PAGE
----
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Sunday, October 1, 2023


Burn After Reading’ a riotous success

About the only similarity between Burn After Reading and No Country for Old Men – aside from sharing the same directors, of course – is the complete and utter insanity of its main characters.

But where No Country’s Anton Chigurh was dark and menacing, George Clooney, Frances McDormand, and Brad Pitt are dumb, narcissistic and hilariously inept as a trio of oddballs in Burn After Reading, the Cohen brothers’ latest and funniest comedy to date.

The film opens with John Malkovich’s portrayal of Osborne Cox, a vulgar, loud-mouthed CIA analyst shown the door because of an apparent drinking problem.

Cox’s solution, along with increasing his drinking, is to write a tell-all memoir, exacting revenge against his former employer. Cox’s wife Katie (Tilda Swinton) is cold and spiteful, not only plotting their divorce but also having an affair with neurotic philanderer Harry (George Clooney).

In an amusing and completely far-fetched series of events, Cox’s memoir ends up in the locker room of HardBodies Gym and is found by Linda and Chad (Frances McDormand and Brad Pitt), two thickheaded personal trainers who scheme up a cunning-in-their-own-minds plot: to sell the information to the Russians.

But Cox is still an ex-employee of the CIA, and it doesn’t take long for him to catch on, eventually leading to Burn After Reading’s ludicrous, dark and hilarious climax.

As anyone going into Burn After Reading could have predicted, the acting is the film’s greatest strength.

True to form, Clooney is fun and charismatic while McDormand plays her lonely, deeply insecure character with enough cheerfulness to be tragic.

But it’s Pitt who steals the show in his too-limited screen time, delivering the film’s biggest laughs as he hopelessly tries and fails to outsmart the rest of the cast in a doomed secret agent impression.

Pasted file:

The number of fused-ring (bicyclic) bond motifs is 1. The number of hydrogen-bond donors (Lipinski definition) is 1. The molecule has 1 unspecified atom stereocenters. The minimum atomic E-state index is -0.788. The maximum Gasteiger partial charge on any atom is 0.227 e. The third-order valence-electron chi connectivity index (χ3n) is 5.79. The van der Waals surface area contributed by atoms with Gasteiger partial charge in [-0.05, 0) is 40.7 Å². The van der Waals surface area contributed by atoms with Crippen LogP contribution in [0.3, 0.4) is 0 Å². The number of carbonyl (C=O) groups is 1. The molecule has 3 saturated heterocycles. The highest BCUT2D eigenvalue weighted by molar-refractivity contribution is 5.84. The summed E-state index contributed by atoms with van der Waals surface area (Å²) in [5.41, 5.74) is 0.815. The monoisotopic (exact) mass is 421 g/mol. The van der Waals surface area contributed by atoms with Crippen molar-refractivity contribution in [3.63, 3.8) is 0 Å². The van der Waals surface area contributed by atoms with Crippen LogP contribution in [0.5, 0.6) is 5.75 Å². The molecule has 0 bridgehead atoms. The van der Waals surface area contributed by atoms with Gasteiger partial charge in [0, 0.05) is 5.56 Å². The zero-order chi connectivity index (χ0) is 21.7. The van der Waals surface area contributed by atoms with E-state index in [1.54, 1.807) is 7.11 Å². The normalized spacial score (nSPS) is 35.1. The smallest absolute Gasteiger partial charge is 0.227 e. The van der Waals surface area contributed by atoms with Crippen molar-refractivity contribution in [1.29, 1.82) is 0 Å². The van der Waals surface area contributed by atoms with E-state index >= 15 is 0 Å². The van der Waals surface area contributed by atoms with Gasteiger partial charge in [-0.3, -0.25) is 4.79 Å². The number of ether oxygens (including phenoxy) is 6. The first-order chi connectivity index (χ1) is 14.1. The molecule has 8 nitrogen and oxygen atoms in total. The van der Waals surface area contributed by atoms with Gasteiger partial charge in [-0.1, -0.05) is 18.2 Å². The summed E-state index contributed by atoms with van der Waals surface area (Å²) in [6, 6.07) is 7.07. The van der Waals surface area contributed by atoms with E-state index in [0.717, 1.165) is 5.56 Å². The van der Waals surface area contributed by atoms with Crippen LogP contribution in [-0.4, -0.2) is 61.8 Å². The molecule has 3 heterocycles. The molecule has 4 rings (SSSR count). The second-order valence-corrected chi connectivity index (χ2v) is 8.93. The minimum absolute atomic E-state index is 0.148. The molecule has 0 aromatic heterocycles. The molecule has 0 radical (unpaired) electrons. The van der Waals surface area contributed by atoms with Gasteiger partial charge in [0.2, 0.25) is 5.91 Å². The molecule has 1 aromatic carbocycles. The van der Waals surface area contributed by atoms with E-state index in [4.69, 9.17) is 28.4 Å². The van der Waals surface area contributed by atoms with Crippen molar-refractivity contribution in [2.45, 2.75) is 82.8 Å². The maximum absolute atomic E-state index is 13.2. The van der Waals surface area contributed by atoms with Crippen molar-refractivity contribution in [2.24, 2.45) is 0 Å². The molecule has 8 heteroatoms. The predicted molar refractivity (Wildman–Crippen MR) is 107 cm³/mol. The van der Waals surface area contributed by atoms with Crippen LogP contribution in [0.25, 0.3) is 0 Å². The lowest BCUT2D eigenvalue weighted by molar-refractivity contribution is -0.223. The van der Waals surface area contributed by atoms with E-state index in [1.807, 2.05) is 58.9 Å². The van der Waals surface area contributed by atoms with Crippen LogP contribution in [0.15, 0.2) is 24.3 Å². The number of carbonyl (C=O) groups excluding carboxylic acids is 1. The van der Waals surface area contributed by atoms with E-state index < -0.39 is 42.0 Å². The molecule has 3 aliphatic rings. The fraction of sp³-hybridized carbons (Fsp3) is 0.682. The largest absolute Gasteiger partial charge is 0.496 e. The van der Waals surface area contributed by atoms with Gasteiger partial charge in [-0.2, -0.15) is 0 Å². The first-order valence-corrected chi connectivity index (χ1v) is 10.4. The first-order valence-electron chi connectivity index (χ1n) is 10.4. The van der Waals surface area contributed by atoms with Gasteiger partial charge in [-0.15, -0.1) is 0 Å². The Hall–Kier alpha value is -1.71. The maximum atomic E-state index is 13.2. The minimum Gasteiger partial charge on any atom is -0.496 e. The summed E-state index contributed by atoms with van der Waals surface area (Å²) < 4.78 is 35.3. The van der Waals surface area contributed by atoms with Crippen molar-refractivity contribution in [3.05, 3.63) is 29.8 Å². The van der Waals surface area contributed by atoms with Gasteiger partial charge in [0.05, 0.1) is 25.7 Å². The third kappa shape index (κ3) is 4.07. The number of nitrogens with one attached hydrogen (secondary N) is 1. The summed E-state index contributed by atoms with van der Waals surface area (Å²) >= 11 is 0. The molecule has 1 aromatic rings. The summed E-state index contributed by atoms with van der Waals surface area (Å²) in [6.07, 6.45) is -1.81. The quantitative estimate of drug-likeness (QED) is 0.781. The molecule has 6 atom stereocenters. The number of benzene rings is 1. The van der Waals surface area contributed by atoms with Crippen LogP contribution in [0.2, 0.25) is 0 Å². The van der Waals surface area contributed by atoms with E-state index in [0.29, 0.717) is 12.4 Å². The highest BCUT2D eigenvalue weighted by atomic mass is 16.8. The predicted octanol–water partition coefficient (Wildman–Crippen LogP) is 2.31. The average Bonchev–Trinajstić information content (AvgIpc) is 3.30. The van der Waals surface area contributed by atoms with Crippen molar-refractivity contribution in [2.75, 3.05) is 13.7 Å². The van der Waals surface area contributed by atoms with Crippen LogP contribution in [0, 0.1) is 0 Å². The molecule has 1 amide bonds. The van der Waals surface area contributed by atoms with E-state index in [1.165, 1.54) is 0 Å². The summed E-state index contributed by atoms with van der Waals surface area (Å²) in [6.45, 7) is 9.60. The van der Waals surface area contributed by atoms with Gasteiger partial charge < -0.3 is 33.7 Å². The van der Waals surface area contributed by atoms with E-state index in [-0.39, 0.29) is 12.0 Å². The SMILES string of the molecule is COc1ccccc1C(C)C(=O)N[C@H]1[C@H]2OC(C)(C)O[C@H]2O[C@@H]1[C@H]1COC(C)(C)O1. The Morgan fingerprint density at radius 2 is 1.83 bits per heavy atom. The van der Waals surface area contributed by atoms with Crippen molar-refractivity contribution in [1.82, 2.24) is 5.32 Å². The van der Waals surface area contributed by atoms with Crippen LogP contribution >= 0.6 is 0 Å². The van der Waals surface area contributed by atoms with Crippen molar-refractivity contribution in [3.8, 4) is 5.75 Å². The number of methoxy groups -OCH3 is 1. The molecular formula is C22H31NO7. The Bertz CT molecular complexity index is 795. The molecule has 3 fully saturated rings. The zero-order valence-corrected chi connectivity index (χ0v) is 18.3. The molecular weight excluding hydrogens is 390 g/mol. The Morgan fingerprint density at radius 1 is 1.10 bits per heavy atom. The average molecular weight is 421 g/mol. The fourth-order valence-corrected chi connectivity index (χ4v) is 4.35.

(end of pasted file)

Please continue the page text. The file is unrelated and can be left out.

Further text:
While minor, the film isn’t without some fault. It takes nearly a half-hour before any meaningful plot developments occur, and some will likely find the dark shifts toward the end to be borderline cruel.

It’s the violent and somewhat bleak conclusion that Cohen fans expect, but audiences new to their work may be in for a surprise.

The plot is purposefully ridiculous, and all of the characters share some slight degree of separation; Osborne is married to Katie, who is having an affair with Harry, who is coincidentally sleeping with Linda, who is best friends with Chad, who is scheming with Linda to blackmail Osborne, unbeknownst to Harry.

If any of that is confusing, it is because the film is delightfully complex.

When a superior CIA officer (played brilliantly by J.K. Simmons) attempts to understand what’s going on, he seems to play the role of the audience, asking, "So we don’t know anything, do we?"

Turns out, we don’t. Burn After Reading has no overarching, take-home message like No Country for Old Men. It simply wants to showcase a stable of insanely talented actors in a funny, outlandish plot about nothing in particular.

And in that respect, Burn After Reading is an absolute must-see.

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